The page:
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Six Medically Proven Ways to Maintain Your Testosterone in Middle Age

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Six Medically Proven Ways to Maintain Your Testosterone in Middle Age

Why Worry About Low Testosterone?

Testosterone is the main sex hormone that men have. It controls male physical features.  The testes (testicles) make testosterone. Testosterone helps bring on the physical changes that turn a boy into a man. This time of life is called puberty. Changes include

  • Growth of the penis and testes
  • Growth of facial, pubic, and body hair
  • Deepening of the voice
  • Building muscles and strong bones
  • Getting taller
  • Men also need normal amounts of this hormone to make sperm and be able to have children.

Testosterone is very important to a man, of any age.  Symptoms of low Testosterone include:

  • Impaired sexual function (damn!!)
  • impaired  cognitive function
  • loss of bone mineral density
  • loss of muscle mass and strength
  • Metabolic disturbances.

 

Low Testosterone is also associated with Type 2 diabetes. That’s some serious stuff!  So basically low Testosterone can seriously screw up your quality of life. And bear in mind that a man’s Testosterone level normally declines at the rate of approximately 1% per year from age forty years (12), so the middle aged man needs to do all he can to maximize his Testosterone levels. 

If you want to maintain your Testosterone levels, and who wouldn’t, given the impact that low Testosterone has on a man’s wellbeing, the following is a list of medically proven steps a middle aged guy can take to maximize his testosterone levels.

 

1. Lose Weight

There is a long known medically proven relationship between being overweight and low Testosterone, both free Testosterone and the binding hormone SGBH (1). Body Mass Index (BMI) (read about BMI here), a measure of a person’s healthy weight, is strongly inverse correlated to testosterone level. Studies have confirmed that lower serum levels of total Testosterone and SHBG occur with participant BMI >25, which is considered overweight or obese.

Bear in mind that a BMI of 25 as an indicator of excess weight, should be considered a guide only.  BMI is a “broad brush tool”, and uses assumptions regarding a "normal" body weight Lose Weightaverage height and fitness or activity level.  Several issues arise with this method and those are listed below:

  • The "normal" proportion is used for all heights and weights even though not everyone has the same body type
  • Even though taller people tend to be thinner on average, their larger bone mass usually skews their BMI to slightly larger values
  • Having high muscle mass can result in a higher BMI because muscle is more dense than fat and thus for the same height someone with a lot of muscle can weigh as much as someone with high body fat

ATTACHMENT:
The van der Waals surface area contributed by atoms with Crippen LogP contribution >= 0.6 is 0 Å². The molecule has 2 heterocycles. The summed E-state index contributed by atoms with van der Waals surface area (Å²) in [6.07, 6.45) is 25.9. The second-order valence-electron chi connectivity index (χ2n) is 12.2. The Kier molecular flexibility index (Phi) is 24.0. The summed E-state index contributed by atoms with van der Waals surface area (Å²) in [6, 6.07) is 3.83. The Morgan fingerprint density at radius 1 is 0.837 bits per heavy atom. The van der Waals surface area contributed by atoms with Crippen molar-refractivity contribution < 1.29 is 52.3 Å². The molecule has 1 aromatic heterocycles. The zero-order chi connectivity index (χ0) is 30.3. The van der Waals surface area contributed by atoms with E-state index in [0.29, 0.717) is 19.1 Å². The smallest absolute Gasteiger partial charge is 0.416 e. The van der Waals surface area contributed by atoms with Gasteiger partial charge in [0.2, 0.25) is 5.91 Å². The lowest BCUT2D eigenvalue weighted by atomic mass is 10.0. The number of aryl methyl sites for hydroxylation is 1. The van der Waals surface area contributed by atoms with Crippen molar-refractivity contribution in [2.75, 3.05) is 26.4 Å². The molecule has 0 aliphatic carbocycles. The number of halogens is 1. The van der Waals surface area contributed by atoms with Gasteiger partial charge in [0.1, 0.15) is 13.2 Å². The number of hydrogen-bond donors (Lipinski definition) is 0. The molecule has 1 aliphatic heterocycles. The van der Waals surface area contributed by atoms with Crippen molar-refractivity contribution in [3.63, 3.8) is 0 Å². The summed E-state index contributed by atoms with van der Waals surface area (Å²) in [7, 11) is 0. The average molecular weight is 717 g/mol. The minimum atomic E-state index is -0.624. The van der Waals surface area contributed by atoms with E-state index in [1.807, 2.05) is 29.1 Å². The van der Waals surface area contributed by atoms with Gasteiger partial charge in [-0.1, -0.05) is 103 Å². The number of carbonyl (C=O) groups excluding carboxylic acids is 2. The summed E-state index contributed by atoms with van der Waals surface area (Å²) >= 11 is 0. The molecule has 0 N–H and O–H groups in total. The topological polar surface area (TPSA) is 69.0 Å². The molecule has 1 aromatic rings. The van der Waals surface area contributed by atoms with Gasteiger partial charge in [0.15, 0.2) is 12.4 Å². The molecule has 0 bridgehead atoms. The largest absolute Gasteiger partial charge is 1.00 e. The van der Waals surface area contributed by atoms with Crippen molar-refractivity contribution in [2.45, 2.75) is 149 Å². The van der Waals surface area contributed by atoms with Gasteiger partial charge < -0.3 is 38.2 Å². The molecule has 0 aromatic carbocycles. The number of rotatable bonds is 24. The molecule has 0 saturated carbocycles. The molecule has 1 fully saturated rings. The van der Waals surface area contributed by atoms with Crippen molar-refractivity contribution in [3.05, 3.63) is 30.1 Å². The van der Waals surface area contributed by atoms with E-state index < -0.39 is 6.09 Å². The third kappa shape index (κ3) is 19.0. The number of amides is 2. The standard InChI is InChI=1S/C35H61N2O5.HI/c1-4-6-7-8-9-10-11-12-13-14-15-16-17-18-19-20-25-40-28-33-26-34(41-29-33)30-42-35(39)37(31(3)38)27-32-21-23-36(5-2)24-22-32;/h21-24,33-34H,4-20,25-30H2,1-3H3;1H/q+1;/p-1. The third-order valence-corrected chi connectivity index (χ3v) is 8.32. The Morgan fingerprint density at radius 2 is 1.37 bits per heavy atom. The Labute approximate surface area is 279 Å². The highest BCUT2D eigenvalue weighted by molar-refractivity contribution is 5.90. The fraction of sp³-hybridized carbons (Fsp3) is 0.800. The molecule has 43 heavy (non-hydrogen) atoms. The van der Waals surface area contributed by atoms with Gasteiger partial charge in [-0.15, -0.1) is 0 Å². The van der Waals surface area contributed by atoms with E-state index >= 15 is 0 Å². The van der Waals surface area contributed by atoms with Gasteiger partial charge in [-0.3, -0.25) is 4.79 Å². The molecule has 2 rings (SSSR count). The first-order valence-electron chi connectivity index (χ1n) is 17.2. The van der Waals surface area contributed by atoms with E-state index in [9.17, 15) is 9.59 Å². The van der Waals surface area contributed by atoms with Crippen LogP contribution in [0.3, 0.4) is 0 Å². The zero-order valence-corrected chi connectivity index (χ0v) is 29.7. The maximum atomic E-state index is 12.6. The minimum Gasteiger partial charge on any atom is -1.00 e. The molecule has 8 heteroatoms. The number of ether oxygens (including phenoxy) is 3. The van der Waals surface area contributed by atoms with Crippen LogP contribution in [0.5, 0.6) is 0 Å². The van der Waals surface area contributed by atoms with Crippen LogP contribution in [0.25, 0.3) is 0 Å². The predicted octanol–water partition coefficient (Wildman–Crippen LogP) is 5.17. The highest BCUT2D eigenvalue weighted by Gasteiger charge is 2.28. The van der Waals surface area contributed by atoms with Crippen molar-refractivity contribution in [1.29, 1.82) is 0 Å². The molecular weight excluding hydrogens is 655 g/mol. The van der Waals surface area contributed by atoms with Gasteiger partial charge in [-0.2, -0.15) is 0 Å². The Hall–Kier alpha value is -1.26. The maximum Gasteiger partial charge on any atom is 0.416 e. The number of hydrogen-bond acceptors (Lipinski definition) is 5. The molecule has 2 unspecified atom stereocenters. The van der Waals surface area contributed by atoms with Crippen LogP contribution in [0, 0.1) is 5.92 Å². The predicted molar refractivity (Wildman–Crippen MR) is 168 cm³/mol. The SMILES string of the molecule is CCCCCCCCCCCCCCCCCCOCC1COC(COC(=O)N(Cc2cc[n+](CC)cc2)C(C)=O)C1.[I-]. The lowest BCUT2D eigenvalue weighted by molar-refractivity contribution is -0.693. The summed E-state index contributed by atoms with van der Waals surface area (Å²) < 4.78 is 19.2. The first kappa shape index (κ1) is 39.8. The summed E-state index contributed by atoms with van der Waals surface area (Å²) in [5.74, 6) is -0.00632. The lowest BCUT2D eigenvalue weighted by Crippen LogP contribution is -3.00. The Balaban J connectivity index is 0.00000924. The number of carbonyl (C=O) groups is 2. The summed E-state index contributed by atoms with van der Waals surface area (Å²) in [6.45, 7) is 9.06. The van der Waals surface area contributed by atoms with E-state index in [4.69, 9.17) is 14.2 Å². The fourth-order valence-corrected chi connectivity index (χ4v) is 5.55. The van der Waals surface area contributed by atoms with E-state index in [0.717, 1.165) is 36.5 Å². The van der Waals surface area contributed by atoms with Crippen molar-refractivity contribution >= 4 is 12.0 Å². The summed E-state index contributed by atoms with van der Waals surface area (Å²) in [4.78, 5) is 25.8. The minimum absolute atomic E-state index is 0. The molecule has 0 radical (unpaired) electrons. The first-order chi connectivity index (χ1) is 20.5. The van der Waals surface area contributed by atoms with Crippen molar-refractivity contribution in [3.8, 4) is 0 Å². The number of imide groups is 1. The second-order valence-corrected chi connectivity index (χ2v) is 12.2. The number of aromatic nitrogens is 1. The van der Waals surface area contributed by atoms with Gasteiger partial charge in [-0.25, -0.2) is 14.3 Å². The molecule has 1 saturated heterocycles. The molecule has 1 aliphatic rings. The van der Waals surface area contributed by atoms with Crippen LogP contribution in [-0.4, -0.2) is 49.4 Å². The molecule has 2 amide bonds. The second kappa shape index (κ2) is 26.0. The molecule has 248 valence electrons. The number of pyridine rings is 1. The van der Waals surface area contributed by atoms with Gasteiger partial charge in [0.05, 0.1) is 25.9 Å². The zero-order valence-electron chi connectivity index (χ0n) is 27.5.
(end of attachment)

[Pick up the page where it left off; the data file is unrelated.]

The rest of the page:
Nonetheless if you are overweight then you are lowering your Testosterone!!

Aside from lower testosterone another reason to lose weight in middle age is that obese men are also at increased risk developing type 2 diabetes!! (4)

 

2. Include Some Fat in Your Diet, the Right Fat!

Emerging evidence suggests that dietary fats may influence testicular function (5).  Specifically:

  • A positive association between the intake of polyunsaturated fatty acids, particularly of omega‑6 polyunsaturated fatty acids, and testosterone concentrations.
  • The intake of trans fatty acids was associated with lower total testosterone and calculated free testosterone concentrations.

 

Whilst it is difficult to accurately extract relationships such as this given the high number of contributing factors which can and do influence hormone levels, recent work (5) does indicate that the intake of omega‑3 polyunsaturated fatty acids and omega‑6 polyunsaturated fatty acids was positively related to testicular volume while the intake of trans fatty acids was inversely related to testicular volume.

Consume more polyunsaturated fatty acids, particularly of omega-6 polyunsaturated fatty acids

Typical sources are:

  • poultry.     Poultry
  • eggs.
  • nuts.
  • cereals.
  • durum wheat.
  • whole-grain breads.
  • most vegetable oils.
  • grape seed oil.

 

Consume Less Trans Fats

Trans fats can be found in many foods including:

  • fried foods like doughnuts
  • cakes  Eat Less Cakes and Pies
  • pie crusts
  • biscuits
  • frozen pizza
  • cookies
  • crackers
  • stick margarines and other spreads

 

 

3.  Consume  Sufficient  Zinc

Zinc plays an important role in modulating serum Testosterone levels in normal men.   Studies (16, 17) have concluded that a deficiency in zinc is known to cause low Testosterone, and that zinc supplementation can correct this and increase Testosterone levels.

Further studies (18) have shown zinc supplementation can improve athletic performance and increase Testosterone levels in healthy athletes who compete in exhaustion sports.

Recommended intake of zinc for healthy males is 11mg per day.

Zinc intake can be sourced from the right diet.  Foods high in zinc are:

  • Oysters (yes, it appears oysters are good for your sex life!)  Zinc
  • Beef
  • Lamb
  • Wheat Germ

 

Supplements may contain several forms of zinc, including zinc gluconate, zinc sulfate, and zinc acetate. The percentage of elemental zinc varies by form. For example, approximately 23% of zinc sulfate consists of elemental zinc; thus, 220 mg of zinc sulfate contains 50 mg of elemental zinc.  So be sure to take the right dosage of zinc supplement.